STAFFORD TOWNSHIP — As incumbents prepare to run for Township Council in next month’s first partisan primary in about 30 years, some say partisan politics have begun to muddy the playing field within the local Republican Party.
Almost two years ago, the public voted to make the elections partisan and move them from May to November. Now, two elected officials are calling on the Township Council to rethink partisan elections, as a result of recent political infighting.
At last week’s regular Township Council meeting, Councilman Stephen Fessler said he was not thrilled by the process the local Republican Club used to endorse candidates last month.
“The system is flawed, and not because of the local Republican Club but because of something bigger than the local club. I just think that the system overall is flawed,” Fessler said.
On March 26, six candidates were endorsed, and one incumbent, Democrat-turned-Republican Councilman Robert Kusznikow, did not get an endorsement. Township resident Chris Taylor received an endorsement, but abruptly dropped out of the race last week.
Kusznikow said he also would like the Township Council to re-examine the partisan election process. He said he believes the candidates were chosen because of political pressure from former township Mayor Carl Block and Ocean County Republican Party Chairman George Gilmore.
“With any club, it should be about selecting the people for the jobs they will do best. You’re a representative of the people, not the club. I think the whole process was selfishly carried out,” Kusznikow said Sunday.
Block, who is chariman of the candidate screening process, said he felt no pressure from anyone in the county Republican Party to make decisions at the local level.
“Anyone who says there was pressure is misinformed and doing this for their own political gain,” Block said. “I’ve been mentioning to the club for the last few months that going partisan is a different process and there will be some things to adjust to. I think that is part of what is happening here, adjusting to the partisan process.”
Gilmore said the local Republican organizations select their own candidate and the county does not tell the clubs who should be endorsed and who should not be.
“I can emphatically say I didn’t talk to anyone in the club about voting for anyone for the endorsements. If the individuals are alleging that I called anyone I wish they would give names,” Gilmore said Sunday.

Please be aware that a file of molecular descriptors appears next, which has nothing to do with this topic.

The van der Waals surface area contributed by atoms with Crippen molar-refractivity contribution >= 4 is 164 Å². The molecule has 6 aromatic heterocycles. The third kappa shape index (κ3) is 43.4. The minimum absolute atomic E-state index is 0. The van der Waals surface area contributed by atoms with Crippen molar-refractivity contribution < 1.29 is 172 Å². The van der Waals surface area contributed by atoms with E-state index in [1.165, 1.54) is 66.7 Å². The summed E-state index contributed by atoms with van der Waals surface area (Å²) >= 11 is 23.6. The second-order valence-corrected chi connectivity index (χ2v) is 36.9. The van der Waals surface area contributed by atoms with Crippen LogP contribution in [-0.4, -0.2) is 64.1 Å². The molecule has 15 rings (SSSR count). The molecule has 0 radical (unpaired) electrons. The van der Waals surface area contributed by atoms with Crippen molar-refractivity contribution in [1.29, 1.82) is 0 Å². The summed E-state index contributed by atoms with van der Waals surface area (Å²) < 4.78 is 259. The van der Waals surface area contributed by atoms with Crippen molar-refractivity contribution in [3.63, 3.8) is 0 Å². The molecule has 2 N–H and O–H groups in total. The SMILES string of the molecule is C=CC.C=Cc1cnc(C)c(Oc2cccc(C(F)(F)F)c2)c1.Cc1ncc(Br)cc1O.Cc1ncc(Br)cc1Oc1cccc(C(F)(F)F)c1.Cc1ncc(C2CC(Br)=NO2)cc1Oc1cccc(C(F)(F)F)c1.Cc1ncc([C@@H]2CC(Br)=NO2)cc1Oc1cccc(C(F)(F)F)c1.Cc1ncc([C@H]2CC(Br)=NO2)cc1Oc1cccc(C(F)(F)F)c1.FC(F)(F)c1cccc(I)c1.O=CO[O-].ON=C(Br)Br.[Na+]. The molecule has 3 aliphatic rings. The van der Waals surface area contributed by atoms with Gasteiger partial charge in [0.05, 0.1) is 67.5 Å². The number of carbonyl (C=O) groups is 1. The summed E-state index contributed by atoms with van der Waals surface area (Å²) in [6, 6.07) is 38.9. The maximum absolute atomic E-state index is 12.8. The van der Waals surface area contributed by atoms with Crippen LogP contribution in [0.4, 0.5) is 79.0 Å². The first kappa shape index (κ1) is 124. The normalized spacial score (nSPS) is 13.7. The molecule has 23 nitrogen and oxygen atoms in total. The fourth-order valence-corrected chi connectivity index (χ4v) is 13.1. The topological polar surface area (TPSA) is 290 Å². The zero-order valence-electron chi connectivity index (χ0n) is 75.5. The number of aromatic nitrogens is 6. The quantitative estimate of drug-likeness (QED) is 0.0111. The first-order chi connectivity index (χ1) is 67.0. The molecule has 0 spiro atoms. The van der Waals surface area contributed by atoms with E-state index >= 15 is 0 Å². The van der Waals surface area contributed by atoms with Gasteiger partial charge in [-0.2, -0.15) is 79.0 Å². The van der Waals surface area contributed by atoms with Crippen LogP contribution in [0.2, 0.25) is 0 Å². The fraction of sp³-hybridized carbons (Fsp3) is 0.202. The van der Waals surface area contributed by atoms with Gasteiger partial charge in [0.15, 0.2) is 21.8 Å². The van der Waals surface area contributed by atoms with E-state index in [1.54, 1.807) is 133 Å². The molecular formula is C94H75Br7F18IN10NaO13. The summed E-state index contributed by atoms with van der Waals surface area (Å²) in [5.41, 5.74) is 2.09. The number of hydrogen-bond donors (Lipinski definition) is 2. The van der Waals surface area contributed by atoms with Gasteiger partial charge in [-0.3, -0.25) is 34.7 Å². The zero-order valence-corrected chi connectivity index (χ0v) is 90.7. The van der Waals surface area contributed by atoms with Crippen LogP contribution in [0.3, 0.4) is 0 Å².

Despite his own endorsement by the club last month, Fessler said he believes some candidates were endorsed as a result of political pressure.
“When I saw that night that the club meeting was stacked with 30 or 40 people and I didn’t know who they were and I thought, maybe they were there because someone told them to come out and told them how to vote,” Fessler said.
Fessler said he is not finger-pointing and holds no hard feelings against the local Republican Club because there are a lot of good, honest, hard-working people in the club, he said.
“The issue with me is that I’m not overly fond of the politics and political games that can be played within the club. I’m not for the political machine. I am here for the people of Stafford Township,” he said.
He said when he and fellow council members decided not to rehire certain township professionals they were blackballed by members of the party.
“John (Spodofora) was asked by the party to bring back some of the good old boys and we didn’t do that. We said we were going to stay the course, so I know he is feeling a lot of pressure,” Fessler said.
Regardless of his recent endorsement by the local Republican Club, there continues to be talk that Spodofora also will drop out of the race before November, although Spodofora denies the claims.
“The caveat is I am dealing with health issues and waiting for tests to come back, and if the tests come back bad my wife Helen and I will make a decision as to whether I will still run,” Spodofora said.
Spodofora will face Democratic candidate Joseph Rua.
The political infighting took a turn last month when Stafford Township Republican Club President Martha Kremer questioned Spodofora’s naval Vietnam service record.
Kremer contended that Spodofora exaggerated his Naval service during the Vietnam War. Spodofora admitted last month that although he served during the Vietnam War from 1966 to 1973, his feet were never in Vietnam.
But despite the media blitz concerning Spodofora’s service, he still managed to secure the endorsement of the same political club that had questioned his story.
“For the sake of the town the infighting has to stop. Unfortunately Steve said some things at the meeting he should not have said concerning the club and that is why I stopped him,” Spodofora said.
Spodofora said he doesn’t know if there’s any evidence of political pressure from Gilmore, Block or any other Republicans at the county level, only that there are a lot of rumors being spread around.
“This doesn’t belong on the dais and I don’t want it to be on the dais. Bottom line is, everyone has to work together. This isn’t about personal feelings. We have to pull together,” he said.
Contact Donna Weaver: